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Zsh killer features

At last I realized that zsh shell is really much more useful and better to use than either tcsh or far much than bash. Many shells provide different very cool features, that looks like a killing feature, but in most cases, for me, all of them are in seldom use. tcsh has plenty history substitution options, as bash has large quantity of parameter expansion techniques. But I hardly use even a small piece of them. Of course they can greatly reduce overall character input count, but are too bloated to remember.

One of the most often mentioned zsh‘s feature is it’s commands completion. It is convenient possibility to use fancy menus to either select process you are going to kill, or git’s subcommand to execute. Or maybe just to choose corresponding directory or filename. Well, sometimes, in my opinion, this can be pretty useful, but character count during those menus exploration in most cases, visual analyzing of all those entries leads to too high interaction (human with computer) delay and I will enter two more characters of filename and complete it with Tab faster. Entering filename’s part and hitting Tab is one context, but looking for necessary entry is uncomparable another one. Context switching is an expensive operation.

Moreover all those completions can be very relaxating: you will forget your files hierarchy, forget what options does command have, forget what targets exist in your Makefile, forget how to easily automate PID saving and killing by it, forget how to either make cool shell aliases or write yet another extra useful small Perl-script. Of course there is no distinct border of those unskilled relaxation: if there is file “foo” and “bar”, then obviously there is no need to force hacker typing it’s fullname. Remote SSH directories transparent observation and completion is another undoubtedly useful feature. But all of those completions exist in other shells except zsh.

Anyway there are some killer features that made me zsh hard fan and currently no word about switching back to either tcsh or bash. Here they are:

  • multiline editing capabilities are extremely useful without creating many temporary one-time separate shell-scripts. And of course you can easily edit them inside external text editor.
  • **/*-like various path expansion that saved me from huge quantity of find occurrences and together with *(.)-like things your will forget about it in most cases at all. I had several aliases and external shell-scripts, all calling find, but now throw them out.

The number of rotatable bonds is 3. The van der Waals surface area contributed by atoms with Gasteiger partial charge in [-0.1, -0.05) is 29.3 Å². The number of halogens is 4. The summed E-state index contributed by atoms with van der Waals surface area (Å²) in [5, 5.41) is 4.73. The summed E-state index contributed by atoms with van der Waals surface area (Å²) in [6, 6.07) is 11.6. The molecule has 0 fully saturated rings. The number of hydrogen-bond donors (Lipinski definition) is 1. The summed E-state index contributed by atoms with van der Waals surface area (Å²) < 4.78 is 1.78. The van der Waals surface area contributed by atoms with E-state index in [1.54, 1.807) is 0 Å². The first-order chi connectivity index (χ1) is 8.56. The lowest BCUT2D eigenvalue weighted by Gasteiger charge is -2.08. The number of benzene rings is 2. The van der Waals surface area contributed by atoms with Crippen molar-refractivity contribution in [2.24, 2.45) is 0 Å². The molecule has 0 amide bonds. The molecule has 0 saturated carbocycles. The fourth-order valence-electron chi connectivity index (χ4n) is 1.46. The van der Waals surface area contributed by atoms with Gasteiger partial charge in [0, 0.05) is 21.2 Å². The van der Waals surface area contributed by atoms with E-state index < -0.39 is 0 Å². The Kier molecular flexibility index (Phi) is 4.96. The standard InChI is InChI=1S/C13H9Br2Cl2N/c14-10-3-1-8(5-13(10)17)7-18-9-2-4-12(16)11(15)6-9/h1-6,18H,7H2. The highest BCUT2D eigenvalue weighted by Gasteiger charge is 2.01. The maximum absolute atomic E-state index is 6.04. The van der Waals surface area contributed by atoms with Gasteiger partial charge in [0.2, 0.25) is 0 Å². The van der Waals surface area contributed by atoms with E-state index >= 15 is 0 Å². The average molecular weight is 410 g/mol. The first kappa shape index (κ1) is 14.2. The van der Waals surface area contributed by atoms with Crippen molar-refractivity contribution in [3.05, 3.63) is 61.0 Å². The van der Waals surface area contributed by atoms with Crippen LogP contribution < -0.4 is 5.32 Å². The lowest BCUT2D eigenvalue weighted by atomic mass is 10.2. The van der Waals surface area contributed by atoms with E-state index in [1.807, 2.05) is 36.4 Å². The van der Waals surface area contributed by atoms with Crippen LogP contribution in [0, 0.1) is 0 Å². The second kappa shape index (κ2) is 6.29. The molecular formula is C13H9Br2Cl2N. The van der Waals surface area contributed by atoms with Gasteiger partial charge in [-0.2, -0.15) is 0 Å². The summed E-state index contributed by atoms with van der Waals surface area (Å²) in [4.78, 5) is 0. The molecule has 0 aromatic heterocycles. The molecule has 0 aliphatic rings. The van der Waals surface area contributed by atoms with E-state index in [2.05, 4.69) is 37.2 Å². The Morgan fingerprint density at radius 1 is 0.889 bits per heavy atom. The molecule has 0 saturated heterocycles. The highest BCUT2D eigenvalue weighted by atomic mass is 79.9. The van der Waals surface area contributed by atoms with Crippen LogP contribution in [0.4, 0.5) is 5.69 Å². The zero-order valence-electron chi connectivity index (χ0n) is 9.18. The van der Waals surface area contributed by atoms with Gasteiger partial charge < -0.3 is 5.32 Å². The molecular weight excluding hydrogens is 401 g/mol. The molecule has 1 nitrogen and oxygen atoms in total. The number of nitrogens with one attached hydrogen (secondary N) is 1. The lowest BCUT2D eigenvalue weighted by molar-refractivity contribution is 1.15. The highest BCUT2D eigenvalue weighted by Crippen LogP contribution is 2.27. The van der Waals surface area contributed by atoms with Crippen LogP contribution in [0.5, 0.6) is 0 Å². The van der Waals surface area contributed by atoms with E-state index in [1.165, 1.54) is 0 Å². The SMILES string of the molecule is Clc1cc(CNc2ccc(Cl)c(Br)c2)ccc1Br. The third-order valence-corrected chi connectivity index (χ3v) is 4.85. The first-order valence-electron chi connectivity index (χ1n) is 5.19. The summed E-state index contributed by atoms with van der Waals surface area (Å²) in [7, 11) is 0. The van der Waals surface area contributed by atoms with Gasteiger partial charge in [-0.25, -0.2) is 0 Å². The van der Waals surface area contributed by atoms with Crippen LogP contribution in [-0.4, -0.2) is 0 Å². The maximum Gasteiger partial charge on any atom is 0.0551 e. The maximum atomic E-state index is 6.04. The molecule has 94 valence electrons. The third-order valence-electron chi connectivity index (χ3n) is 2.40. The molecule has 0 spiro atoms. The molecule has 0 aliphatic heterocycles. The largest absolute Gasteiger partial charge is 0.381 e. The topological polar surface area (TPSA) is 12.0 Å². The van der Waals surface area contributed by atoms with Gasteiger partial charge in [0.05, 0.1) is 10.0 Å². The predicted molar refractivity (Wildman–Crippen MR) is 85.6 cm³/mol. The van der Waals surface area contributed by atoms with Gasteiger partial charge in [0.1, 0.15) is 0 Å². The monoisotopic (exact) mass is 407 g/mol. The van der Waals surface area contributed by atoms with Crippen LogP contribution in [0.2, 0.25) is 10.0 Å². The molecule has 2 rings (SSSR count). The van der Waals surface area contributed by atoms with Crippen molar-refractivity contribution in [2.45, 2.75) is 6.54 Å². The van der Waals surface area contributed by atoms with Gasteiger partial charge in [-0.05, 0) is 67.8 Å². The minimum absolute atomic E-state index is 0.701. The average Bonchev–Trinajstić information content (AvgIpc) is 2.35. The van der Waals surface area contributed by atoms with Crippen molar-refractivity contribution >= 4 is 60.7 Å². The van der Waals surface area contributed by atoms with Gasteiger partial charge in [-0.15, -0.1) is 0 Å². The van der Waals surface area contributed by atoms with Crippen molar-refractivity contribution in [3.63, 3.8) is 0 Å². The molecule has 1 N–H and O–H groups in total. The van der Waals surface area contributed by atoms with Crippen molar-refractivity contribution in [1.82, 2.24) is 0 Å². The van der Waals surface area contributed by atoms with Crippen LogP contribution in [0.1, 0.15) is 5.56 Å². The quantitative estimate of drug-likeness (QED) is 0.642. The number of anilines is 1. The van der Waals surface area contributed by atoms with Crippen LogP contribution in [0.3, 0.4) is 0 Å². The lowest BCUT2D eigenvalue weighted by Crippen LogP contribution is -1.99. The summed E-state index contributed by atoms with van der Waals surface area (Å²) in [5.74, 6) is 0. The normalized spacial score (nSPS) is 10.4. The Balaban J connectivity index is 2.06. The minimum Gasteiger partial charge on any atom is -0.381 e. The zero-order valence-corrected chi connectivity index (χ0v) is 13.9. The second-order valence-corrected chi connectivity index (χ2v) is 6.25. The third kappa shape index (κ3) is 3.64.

• command spellchecking — tcsh already had this feature, but bash did not. With high speed typing, error rate is pretty high too and this feature can save much time and nerves.
  • autopushd possibility — each cd to directory acts like pushd and you can easily travel back like in your browser. This feature is particularly useful together with Z plugin.
  • autocd option is also presented in bash. It is under a big questions of usefulness, as ambiguity may appear too often with it. With this option you can suppress cd before directory name and shell automatically understands that you are going to change it.
  • filename extension related aliases that saves a lot of time from entering zathura to view PDF files, sxiv for images and so on.
  • it is much faster than bash. Without turned off unused extensions it starts faster, runs faster, completes faster. Each dozen of milliseconds are nice to spend not awaiting for many-bogomips powerful computer.

And there is separate killer must have plugin that I met firstly when using bash (it also works with zsh of course): Z directory jumper. It tracks each time you change directory and offers quick jumping to previously visited place identified by regular expression and directory visiting frequencies. And it works perfectly with autocd and autopushd.

zmv feature looks very promising and seems that it will replace another bunch of Perl/shell-scripts from my computer. However it requires some learning curve of course.